Diwali is the five-day Festival of Lights, celebrated by millions of Hindus, Sikhs and Jains across the world. Diwali, which for some also coincides with harvest and new year celebrations, is a festival of new beginnings and the triumph of good over evil and light over darkness.

Diwali, also known as the Festival of Lights, is a significant and joyous holiday celebrated in many parts of the world, particularly in India, Nepal, and other countries with large Hindu populations. The festival usually takes place between mid-October and mid-November, and it marks the triumph of light over darkness, good over evil, and knowledge over ignorance.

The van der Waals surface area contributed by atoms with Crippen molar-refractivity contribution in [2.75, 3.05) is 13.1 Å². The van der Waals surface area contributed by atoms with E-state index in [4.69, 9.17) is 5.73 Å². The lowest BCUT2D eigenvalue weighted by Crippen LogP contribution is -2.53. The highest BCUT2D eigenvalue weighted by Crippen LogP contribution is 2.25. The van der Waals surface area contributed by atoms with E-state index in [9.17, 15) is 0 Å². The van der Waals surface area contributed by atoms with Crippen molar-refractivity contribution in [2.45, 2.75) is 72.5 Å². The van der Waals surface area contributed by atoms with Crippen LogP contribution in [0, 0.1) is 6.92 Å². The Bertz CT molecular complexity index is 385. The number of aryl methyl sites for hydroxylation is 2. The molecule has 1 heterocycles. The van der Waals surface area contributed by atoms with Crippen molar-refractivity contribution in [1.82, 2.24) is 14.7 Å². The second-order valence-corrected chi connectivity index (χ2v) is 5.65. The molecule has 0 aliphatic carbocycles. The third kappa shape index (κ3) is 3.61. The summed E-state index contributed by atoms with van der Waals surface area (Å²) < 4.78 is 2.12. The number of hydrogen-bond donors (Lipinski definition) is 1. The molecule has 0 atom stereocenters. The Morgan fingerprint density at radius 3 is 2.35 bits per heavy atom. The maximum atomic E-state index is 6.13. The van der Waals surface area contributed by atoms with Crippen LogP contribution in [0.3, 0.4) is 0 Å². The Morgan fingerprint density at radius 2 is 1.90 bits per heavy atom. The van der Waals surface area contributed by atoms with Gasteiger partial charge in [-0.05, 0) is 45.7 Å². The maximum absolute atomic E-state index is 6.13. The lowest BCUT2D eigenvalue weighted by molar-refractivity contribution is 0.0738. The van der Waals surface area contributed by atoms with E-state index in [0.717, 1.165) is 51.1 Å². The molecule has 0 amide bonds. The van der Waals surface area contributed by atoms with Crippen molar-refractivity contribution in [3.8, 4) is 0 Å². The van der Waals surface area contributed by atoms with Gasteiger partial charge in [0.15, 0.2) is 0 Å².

During Diwali, people light up their homes with small oil lamps called diyas, decorative lights, and fireworks. They also wear new clothes, exchange gifts and sweets, decorate their homes with rangolis (colorful patterns made with colored powders), and perform special prayers and rituals to honor the gods and goddesses.

The origins of Diwali can be traced back to ancient Hindu texts and legends, and the festival holds great cultural and religious significance for Hindus, Jains, Sikhs, and Buddhists. It is a time for family gatherings, community celebrations, and spreading joy and happiness. Overall, Diwali is a vibrant and colorful festival that celebrates the triumph of light and hope, and is a reflection of the rich and diverse cultures of South Asia.

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